The Arc of Texas Comments on Negative Impact of Criminal Justice Bill Provisions

The Arc of Texas submitted written comment on House Bill 20 by Representative Andrew Murr, a bill that can negatively affect people with intellectual and developmental disabilities (IDD) in the criminal justice system by removing the possibility for a personal recognizance (PR) bond should an assault on a peace officer take place. A culmination of advocates’ testimony and feedback resulted in changes being made to the language in a committee substitute. Though the bill is still not perfect, we are glad to see a harmful provision removed. The Arc of Texas Manager of Public Policy & Advocacy Alex Cogan submitted the following comments to the House Criminal Jurisprudence Committee on April 6, 2021.

Thank you for the opportunity to provide input on HB20. My name is Alex Cogan, and I am Manager of Public Policy and Advocacy for The Arc of Texas, a statewide organization that promotes, protects, and advocates for the human rights and self-determination of Texans with intellectual and developmental disabilities (IDD). We are opposing HB20 today based on the disproportionate negative impact it will have on the lives of individuals with IDD.

Firstly, and most unfortunately, people with IDD are disproportionately represented in the criminal legal system. Despite being roughly 1.5% of the general population, conservative estimates show they make up 4% to 10% of our jail and prison populations. This is due to a host of challenges, including their unique characteristics that make them vulnerable to being taken advantage of and used by others to assist in law-breaking activities without understanding the crime or consequences. They may also unintentionally give misunderstood responses to law enforcement which leads to increased vulnerability for arrest and incarceration. Additionally, a severe lack of training by law enforcement to recognize the signs of IDD, as well as understand the most appropriate way to engage with a person with IDD, can lead to unnecessary escalated interactions.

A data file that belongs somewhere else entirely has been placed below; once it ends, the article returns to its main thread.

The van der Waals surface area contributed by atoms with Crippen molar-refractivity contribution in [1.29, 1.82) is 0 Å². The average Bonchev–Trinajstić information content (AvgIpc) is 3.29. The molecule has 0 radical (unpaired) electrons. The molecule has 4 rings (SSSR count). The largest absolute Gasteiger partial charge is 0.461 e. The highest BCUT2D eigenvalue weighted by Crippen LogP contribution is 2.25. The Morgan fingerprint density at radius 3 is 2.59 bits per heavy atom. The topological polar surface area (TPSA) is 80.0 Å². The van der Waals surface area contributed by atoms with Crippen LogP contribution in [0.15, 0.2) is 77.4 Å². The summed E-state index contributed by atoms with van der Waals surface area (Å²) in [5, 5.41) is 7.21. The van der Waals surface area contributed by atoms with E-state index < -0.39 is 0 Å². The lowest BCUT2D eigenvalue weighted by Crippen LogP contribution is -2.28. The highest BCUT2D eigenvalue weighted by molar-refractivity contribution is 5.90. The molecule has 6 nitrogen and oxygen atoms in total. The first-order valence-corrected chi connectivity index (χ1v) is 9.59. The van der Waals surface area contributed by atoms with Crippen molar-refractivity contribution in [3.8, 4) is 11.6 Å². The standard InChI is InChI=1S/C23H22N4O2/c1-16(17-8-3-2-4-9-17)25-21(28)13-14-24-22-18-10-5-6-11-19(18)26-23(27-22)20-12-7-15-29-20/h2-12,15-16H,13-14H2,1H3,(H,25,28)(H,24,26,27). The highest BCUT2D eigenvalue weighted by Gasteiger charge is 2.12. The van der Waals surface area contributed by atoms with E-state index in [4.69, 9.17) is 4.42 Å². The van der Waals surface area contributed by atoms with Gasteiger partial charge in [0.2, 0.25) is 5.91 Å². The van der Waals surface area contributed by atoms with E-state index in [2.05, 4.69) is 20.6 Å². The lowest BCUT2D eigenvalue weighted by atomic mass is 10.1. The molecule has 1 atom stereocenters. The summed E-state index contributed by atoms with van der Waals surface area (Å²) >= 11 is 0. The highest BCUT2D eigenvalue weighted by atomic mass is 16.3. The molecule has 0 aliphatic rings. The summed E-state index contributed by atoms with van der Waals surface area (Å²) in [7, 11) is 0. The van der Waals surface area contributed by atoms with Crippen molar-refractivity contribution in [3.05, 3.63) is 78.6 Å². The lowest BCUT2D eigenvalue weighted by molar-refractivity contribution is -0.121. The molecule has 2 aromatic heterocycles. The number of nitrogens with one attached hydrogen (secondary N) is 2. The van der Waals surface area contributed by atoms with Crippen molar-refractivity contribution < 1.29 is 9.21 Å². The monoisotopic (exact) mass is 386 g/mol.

People with IDD can become easily overwhelmed in unfamiliar situations, especially when engaging with unknown persons in positions of authority who are simultaneously giving orders that may be misunderstood. This triggering event can easily lead to a charge of assault on a peace officer and subsequent incarceration. HB20’s provision to remove the opportunity for an individual with IDD to obtain a PR bond can lead to even more devastating consequences.

The Texas criminal legal system in its current state does not adequately identify intellectual and developmental disabilities, therefore it is unknown how many people with IDDs are currently incarcerated in Texas. When IDDs go unidentified, people are less likely to receive federally entitled services and accommodations through the Americans with Disabilities Act. This often leads to exacerbated mental health crises, solitary confinement, sexual abuse, bullying, and more. These vulnerabilities coupled with the removal of a PR bond equates to this population languishing in jail and quickly decompensating, resulting in even greater harm to the individual.

We hope these concerns and the harm that will result from HB20 are fully considered when voting and that you too will oppose HB20.